With a very serious crisis facing all of us that recently led to our county treasurer being placed on administrative leave, it may seem petty and trivial for the Bitterroot Star to be wagging its finger at the county commission as they usher Treasurer Valerie Stamey out the door, and saying “Yes, and why don’t you fine her $500 for every late report!” But the truth is, it is neither petty nor trivial.
All the big news about possible county corruption, cover ups, missing files, illegal tax lien deals and everything else that Stamey and Commissioners Foss and Stoltz want us to believe brings us full circle to the very center of this cyclone and what it’s all about. It’s not about missing files. It’s about missing reports.
It cannot be overemphasized how important these reports are to agencies, districts, county departments and other entities in our community. The situation has placed a lot of very honest and diligent public servants in the position of not being able to carry out the fiduciary duties that they swore an oath to carry out.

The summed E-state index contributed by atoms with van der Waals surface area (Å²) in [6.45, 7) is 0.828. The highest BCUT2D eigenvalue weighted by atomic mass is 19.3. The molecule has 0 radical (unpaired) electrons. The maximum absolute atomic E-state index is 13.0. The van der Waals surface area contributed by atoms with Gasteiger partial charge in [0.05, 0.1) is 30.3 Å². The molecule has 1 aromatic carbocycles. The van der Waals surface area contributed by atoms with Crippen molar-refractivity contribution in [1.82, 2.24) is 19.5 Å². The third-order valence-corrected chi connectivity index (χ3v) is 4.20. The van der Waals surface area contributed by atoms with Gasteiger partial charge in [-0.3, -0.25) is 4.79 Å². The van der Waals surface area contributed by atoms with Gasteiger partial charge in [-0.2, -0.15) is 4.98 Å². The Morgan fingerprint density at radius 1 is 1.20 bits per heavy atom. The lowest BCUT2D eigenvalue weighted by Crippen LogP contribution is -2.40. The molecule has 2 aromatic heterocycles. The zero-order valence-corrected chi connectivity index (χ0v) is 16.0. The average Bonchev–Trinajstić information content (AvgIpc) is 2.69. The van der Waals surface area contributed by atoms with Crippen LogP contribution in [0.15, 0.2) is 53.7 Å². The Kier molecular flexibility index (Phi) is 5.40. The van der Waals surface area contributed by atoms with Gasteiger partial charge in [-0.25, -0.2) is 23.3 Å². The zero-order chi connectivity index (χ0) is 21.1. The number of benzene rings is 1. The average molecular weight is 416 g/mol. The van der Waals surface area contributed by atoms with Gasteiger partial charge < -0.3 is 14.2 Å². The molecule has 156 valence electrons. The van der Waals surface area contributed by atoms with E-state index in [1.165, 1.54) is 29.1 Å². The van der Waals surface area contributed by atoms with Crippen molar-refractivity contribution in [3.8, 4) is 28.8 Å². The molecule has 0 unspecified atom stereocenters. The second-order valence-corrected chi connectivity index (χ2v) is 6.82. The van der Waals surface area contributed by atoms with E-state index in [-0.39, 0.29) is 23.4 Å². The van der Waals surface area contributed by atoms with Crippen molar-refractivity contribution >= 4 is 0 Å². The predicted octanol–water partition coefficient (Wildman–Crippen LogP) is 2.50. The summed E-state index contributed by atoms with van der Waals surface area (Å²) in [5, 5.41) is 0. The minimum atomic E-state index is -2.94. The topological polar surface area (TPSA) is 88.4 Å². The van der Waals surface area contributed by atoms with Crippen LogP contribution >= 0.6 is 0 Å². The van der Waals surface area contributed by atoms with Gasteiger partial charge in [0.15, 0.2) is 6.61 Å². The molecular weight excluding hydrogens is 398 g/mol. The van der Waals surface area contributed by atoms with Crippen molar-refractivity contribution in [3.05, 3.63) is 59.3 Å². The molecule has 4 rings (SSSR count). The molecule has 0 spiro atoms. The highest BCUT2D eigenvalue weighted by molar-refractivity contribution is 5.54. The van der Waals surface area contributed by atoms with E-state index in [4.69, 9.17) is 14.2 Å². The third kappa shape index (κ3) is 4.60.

Asking the county commissioners, at this point, to abide by the simple statutes that were enacted to address this problem makes sense. If the treasurer is late with these very time sensitive reports that it is her sworn duty to submit, then let’s fine her $500. That might spur her on a bit. We are sure that’s what the legislators were thinking when they instituted this fine.
The fact that the treasurer could violate her express duty so egregiously, pretty much ignoring the law and the potential fine, is not that surprising. She has a long public record of acts of contempt for the courts and the law. But in this instance, she got away with it only because the commissioners, her supervisors, let her.
Far from being petty or trivial, this question of fines for late reports strikes at the very heart of the debacle unfolding at the treasurer’s office. We think that the failure of both parties to follow the law is telling. Someone has allowed this thing to go on. Someone should have put a stop to this a long time ago. Ask any school clerk in the valley. Ask the Sheriff.
As Mary Hudson-Smith showed us, there may a big learning curve in taking on the treasurer’s position. It could even take six to eight months for slow learners. But anyone with any integrity can figure out in about six weeks whether or not they are capable. Stamey couldn’t figure this out, apparently. And none of her supervisors wanted to tell her.
It is one thing to turn a blind eye to issues like this. It’s another thing altogether to aid and abet it. That’s what Commissioners Foss and Stoltz have done. In fact, they were both working hard behind the scenes to ignite this diversionary smoke screen before Stamey spoke. At least a week before Stamey made her allegations public, Foss and Stoltz were circumventing official channels to get this diversionary investigation of Chilcott and Iman under way.